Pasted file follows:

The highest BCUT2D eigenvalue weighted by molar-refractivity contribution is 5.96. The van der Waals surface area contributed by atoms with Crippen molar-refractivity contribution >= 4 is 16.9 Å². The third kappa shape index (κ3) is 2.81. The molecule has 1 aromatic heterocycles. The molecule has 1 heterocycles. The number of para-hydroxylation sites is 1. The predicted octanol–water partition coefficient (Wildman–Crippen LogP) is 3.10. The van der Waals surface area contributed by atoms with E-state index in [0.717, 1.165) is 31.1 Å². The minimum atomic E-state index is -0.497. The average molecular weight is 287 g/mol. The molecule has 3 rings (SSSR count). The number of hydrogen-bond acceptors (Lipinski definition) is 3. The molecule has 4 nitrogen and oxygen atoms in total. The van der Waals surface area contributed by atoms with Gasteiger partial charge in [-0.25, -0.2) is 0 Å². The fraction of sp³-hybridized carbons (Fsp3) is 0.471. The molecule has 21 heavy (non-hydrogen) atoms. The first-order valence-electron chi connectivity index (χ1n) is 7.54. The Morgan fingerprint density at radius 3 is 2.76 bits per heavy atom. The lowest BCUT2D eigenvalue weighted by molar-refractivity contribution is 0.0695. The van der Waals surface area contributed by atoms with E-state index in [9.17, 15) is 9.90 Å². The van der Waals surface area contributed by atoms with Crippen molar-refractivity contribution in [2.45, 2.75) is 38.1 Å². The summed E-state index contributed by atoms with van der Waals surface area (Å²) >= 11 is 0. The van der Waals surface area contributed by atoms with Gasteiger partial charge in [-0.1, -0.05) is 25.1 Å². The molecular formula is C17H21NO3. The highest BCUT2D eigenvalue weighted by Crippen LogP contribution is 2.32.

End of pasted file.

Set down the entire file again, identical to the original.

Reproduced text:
The highest BCUT2D eigenvalue weighted by molar-refractivity contribution is 5.96. The van der Waals surface area contributed by atoms with Crippen molar-refractivity contribution >= 4 is 16.9 Å². The third kappa shape index (κ3) is 2.81. The molecule has 1 aromatic heterocycles. The molecule has 1 heterocycles. The number of para-hydroxylation sites is 1. The predicted octanol–water partition coefficient (Wildman–Crippen LogP) is 3.10. The van der Waals surface area contributed by atoms with E-state index in [0.717, 1.165) is 31.1 Å². The minimum atomic E-state index is -0.497. The average molecular weight is 287 g/mol. The molecule has 3 rings (SSSR count). The number of hydrogen-bond acceptors (Lipinski definition) is 3. The molecule has 4 nitrogen and oxygen atoms in total. The van der Waals surface area contributed by atoms with Gasteiger partial charge in [-0.25, -0.2) is 0 Å². The fraction of sp³-hybridized carbons (Fsp3) is 0.471. The molecule has 21 heavy (non-hydrogen) atoms. The first-order valence-electron chi connectivity index (χ1n) is 7.54. The Morgan fingerprint density at radius 3 is 2.76 bits per heavy atom. The lowest BCUT2D eigenvalue weighted by molar-refractivity contribution is 0.0695. The van der Waals surface area contributed by atoms with E-state index in [9.17, 15) is 9.90 Å². The van der Waals surface area contributed by atoms with Crippen molar-refractivity contribution in [2.45, 2.75) is 38.1 Å². The summed E-state index contributed by atoms with van der Waals surface area (Å²) >= 11 is 0. The van der Waals surface area contributed by atoms with Gasteiger partial charge in [-0.1, -0.05) is 25.1 Å². The molecular formula is C17H21NO3. The highest BCUT2D eigenvalue weighted by Crippen LogP contribution is 2.32.